A weekend broadsheet newspaper columnist has an amusing family, say editors. The columnist announced this weekend that his or her family were continually amusing and infuriating in a manner which editors described as ‘affirming’ and ‘resonant with our readers’ lifestyles.’
‘I’m sure my family is no different from any family in the land,’ the columnist said. ‘The only difference is my ruefully affectionate weekly portrait of their amusing antics. Very few journalists are capable of these wry depictions of family life, which are aimed at making readers warm to the often unacceptable, misguided or inconsistent editorial line of the papers themselves. The other purpose of my ironic portraits of my spouse, children, pets and mortgage is to create a feeling of empathy with readers. This is in the hope they will buy some of the many weekend-oriented products advertised in close proximity to my column, a fair few of them with elasticated waists or with brightly coloured rubberised finishes or intense, unfathomable aromas.’
‘The £800 fee I receive – which works out at over a pound a word – is in my opinion very good value indeed to my London proprietors. Like all families, mine varies from week to week in terms of quality of raw comedic output, creating intense pressure on me to examine the minutiae of domestic life in forensic detail. My family find this comically annoying, which is all grist to the mill!’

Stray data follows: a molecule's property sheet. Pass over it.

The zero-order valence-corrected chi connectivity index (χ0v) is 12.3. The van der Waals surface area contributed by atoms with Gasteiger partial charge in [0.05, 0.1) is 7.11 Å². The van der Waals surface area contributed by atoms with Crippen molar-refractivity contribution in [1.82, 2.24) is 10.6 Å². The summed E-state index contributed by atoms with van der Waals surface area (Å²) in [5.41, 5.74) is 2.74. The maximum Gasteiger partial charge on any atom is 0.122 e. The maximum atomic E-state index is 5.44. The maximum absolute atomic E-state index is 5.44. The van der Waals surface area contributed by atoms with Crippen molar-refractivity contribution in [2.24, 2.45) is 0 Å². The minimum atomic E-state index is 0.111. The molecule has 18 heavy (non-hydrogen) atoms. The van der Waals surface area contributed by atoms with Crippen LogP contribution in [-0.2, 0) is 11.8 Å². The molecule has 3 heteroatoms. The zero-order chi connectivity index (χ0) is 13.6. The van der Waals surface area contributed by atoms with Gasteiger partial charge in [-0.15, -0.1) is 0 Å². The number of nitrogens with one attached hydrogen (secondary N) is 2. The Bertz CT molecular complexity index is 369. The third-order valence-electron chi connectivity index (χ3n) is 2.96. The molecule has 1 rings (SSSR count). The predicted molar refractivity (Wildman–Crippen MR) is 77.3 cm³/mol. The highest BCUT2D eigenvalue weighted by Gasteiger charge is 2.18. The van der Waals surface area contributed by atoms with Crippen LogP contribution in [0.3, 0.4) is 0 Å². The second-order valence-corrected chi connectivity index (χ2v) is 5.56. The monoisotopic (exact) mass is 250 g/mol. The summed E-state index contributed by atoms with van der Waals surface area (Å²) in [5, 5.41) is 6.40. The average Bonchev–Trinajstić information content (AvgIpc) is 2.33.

‘It may be that readers see this as an easy, comfortable job, but I would stress I am not alone in facing the challenge of the differently-abled at home. One of my children - through no fault of his or her own - is completely unable to produce behaviour that might result in a humorous sentence, let alone a full 750 words. This is frustrating for me but I have to deal carefully and compasionately with my reaction to it. The child appears even tempered and normal, and serious but in a way that defies parody. Sometimes I fantasise about this challenged and difficult child (who I love dearly) dying suddenly, and I imagine the brave piece – almost totally devoid of humour - I might write as a result. Then I imagine the guilty yet cathartic piece I write about fantasising about the imaginary death of this innocent child and using it as fodder for these pages.
Luckily, a sibling shows every sign of developing obsessive compulsive disorder, and we have a 3 year old who shouts ‘bogeys!’ unpredictably. Still, I must ruefully conclude that having an amusing family for money is by no means plain sailing. I do have a single piece of advice for those embarking on a career in amusing-family journalism: Limit yourself strictly to one exclamation mark a piece. End with shorter and shorter sentences. Good luck.